- There is nothing confining God. His creativity is transcendent because his very being is transcendent. Everything that is is his, and he can make more of anything he wants out of nothing at all. There is no human category for this kind of richness. It makes Bill Gates a pauper, Rockefeller a beggar, and one of those island-owning sheiks in the Middle East a hobo. I don’t know what it makes you and me, but it certainly moves us into the perspective of awe that God deserves. Now we get a glimpse of what would move Paul to sing from his soul, “Oh, the depth of the riches and wisdom and knowledge of God!”
- Why in the world do we, with our nanosecond’s worth of existence on the earth, still presume to judge how God operates?
- The universe shudders in horror that we have this infinitely valuable, infinitely deep, infinitely rich, infinitely wise, infinitely loving God, and instead of pursuing him with steadfast passion and enthralled fury—instead of loving him with all our heart, soul, mind, and strength; instead of attributing to him glory and honor and praise and power and wisdom and strength—we just try to take his toys and run.
- This avoidance of the difficult things of Scripture—of sinfulness and hell and God’s notable severity—is idolatrous and cowardly. If a man or a woman who teaches the Scriptures is afraid to explain to you the severity of God, they have betrayed you, and they love their ego more than they love you. In the same way that it is not loving or kind not to coach your children on the dangers of the street and the dangers of the swimming pool, so it is not loving not to warn men and women about the severity of God.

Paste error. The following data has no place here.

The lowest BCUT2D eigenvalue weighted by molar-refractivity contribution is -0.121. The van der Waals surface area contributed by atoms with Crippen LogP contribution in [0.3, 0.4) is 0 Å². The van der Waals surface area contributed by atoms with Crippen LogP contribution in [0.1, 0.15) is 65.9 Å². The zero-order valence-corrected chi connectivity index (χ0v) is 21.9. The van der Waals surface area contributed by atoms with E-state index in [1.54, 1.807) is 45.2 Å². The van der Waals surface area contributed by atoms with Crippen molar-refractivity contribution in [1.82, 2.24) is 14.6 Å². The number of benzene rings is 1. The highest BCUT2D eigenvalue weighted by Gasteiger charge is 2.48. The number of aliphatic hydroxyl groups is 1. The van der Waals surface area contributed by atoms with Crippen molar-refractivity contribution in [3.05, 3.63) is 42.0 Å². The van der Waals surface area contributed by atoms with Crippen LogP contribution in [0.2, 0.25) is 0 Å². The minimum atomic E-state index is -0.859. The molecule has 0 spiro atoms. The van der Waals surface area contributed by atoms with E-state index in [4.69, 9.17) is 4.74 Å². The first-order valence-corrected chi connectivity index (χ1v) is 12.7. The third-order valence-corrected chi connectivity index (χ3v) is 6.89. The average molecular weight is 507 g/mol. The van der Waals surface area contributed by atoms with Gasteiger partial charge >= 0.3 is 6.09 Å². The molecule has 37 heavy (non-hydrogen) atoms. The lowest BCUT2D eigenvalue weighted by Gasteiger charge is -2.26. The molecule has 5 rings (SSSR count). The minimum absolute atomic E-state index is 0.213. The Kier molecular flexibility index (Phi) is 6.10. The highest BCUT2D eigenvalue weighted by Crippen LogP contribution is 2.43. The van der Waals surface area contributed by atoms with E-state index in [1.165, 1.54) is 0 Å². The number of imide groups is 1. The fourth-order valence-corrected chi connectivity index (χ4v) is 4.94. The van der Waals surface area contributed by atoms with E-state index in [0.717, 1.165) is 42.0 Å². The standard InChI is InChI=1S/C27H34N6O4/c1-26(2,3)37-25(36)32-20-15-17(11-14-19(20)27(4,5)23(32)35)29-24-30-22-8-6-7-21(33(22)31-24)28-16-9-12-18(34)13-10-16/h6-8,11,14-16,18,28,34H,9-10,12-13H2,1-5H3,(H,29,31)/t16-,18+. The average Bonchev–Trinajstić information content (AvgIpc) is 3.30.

- Failing to note the severity of God is attempted theft of all he’s due. To discount, disguise, or disbelieve what God does in response to the falling short of his glory is, in itself, falling short of his glory.
- To discount the enormity of God’s severity, as if we aren’t really that bad and really deserve mostly kindness, is to discount the enormity of God’s holiness.
- The chasm between heaven and hell is illustrative of the chasm between God and us. He is glorious; we are not. He is holy; we are not. He is righteous; we are not. And this chasm between God’s total perfection and our total depravity deserves the chasm of stinking, smoldering Gehenna.
- Even if you could scare people into a semblance of Christian religion, they would not be true worshipers, because their fear of God—which is a good thing—would not be shaped by their love for God.
- We play with the eternal weight of glory like a child does a Happy Meal toy.